Academic journal article Pennsylvania Literary Journal

The Revolt in Humanis 127

Academic journal article Pennsylvania Literary Journal

The Revolt in Humanis 127

Article excerpt

Detective Anderson studied the old woman seated across the table: frail body, fire in the eyes. "What's your full name, Mrs. Gwendel?"

"Ida. Ida Gwendel."

"No middle name?"

"Rosemary. Can't stand it. The herb or the name."

"Date of birth?"

"I've told you all this. That young man with acne and smoker's breath made me say it to the computer."

"Please, tell me again."

"October 19, 1950."

"So how old does that make you?"

The blue eyes narrowed. "You don't think I have all my marbles, do you? Well, I do-and then some! I'm 85. I'll turn 86 in October. Thank God, it will be the first time in years I won't have to listen to a quartet of robots sing Happy Birthday."

Suppressing a smile, Anderson flipped through some documents on his screen. "How long have you been at Humanis 127?"

"What?"

"Excuse me, The Bluebird?"

"I saw that name-on some forms, when my son put me in. But they never say it."

"Humanis Care Solutions operates several hundred facilities across North America. The Bluebird is 127."

"Oh. Like Walmart."

"How long have you been there?"

"There's that thing on the front door too-a circle, with two hands reaching out inside it, and a big H sitting in their palms. We call it the big OH."

"Please, Mrs. Gwendel, how long have you been at The Bluebird?"

"Six years. Mark's been gone six years. You thought I wouldn't remember that, didn't you?"

Anderson folded his arms on the table and leaned towards her. "OK. You've got your marbles. So the question now is, do you understand the seriousness of what you've done?"

"I'm sorry about Maria. She made quite a mess."

"You and your grandson are charged with unauthorized access to a computer network, wanton destruction of property, and reckless endangerment of your fellow residents. You could both go to prison for years."

Her hand knotted. "He did it for me! I'm to blame! Do what you want with me, but don't hurt Luke! He's got his whole life ahead of him."

"Mrs. Gwendel, I want to help. If you can show me that there were extenuating circumstances, the DA might drop or reduce some of the charges. Circumstances like your not being in full possession of your faculties. You've made it very clear that you think you are, but he's ordered a psychological assessment. It's in your interest to cooperate."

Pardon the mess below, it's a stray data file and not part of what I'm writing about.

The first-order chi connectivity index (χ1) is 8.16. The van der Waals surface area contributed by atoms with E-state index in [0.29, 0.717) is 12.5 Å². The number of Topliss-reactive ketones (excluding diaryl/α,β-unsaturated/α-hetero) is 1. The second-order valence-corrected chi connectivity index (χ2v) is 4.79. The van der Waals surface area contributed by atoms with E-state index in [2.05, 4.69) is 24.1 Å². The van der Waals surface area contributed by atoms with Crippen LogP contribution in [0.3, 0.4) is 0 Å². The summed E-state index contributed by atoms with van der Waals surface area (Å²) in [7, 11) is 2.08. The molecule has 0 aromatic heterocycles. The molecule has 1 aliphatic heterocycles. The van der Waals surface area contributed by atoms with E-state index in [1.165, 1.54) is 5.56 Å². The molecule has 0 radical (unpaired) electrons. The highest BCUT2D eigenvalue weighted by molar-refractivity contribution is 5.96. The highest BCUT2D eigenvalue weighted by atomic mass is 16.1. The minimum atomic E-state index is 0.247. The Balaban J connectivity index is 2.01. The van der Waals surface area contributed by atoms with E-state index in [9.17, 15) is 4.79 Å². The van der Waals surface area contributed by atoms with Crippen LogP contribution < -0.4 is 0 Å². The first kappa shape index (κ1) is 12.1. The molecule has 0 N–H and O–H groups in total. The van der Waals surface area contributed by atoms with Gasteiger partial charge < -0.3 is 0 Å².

"Humph."

"There's also the question of your treatment at The Bluebird. I don't think you would have gone to the lengths you did for no reason."

"Certainly not."

"Were you subjected to, or did you witness, any kind of neglect or abuse?"

She stared into him. "It's all abuse. All of it."

"Could you explain that?"

"I shouldn't have to. Put yourself in our place. Awakened by machines. Toileted by machines. Bathed by machines. Dressed by machines. Fed by machines. Machines with sweet names and sweet smiles. That's what I hate about them-that's what I despise the most-they're such clever fakes."

"But they do all those things correctly?"

"Well, mostly... there was that time Jennifer exposed Mr. Hudson's private parts in the dining room."

"-How often does your son visit you?"

"Haven't seen him since Christmas."

"Actually, he dropped by one Sunday in March. Twice in four months. Humanis recognizes the need for human interaction. They've messaged your son several times."

"How did they know?"

"The reminders are automatically generated by the visitor log."

"Another machine, telling my son to remember me! Good luck with that. He put me away two weeks after my husband died."

"That's what Humanis is saying-that your anger, your issues, are not caused by the care you've received, but your relatives' neglect. So far you've told me nothing that contradicts that."

Her eyes wandered the walls of the interview room, then came back to him. "How can you understand? Maybe you can't. If my son came more often what would it matter? …

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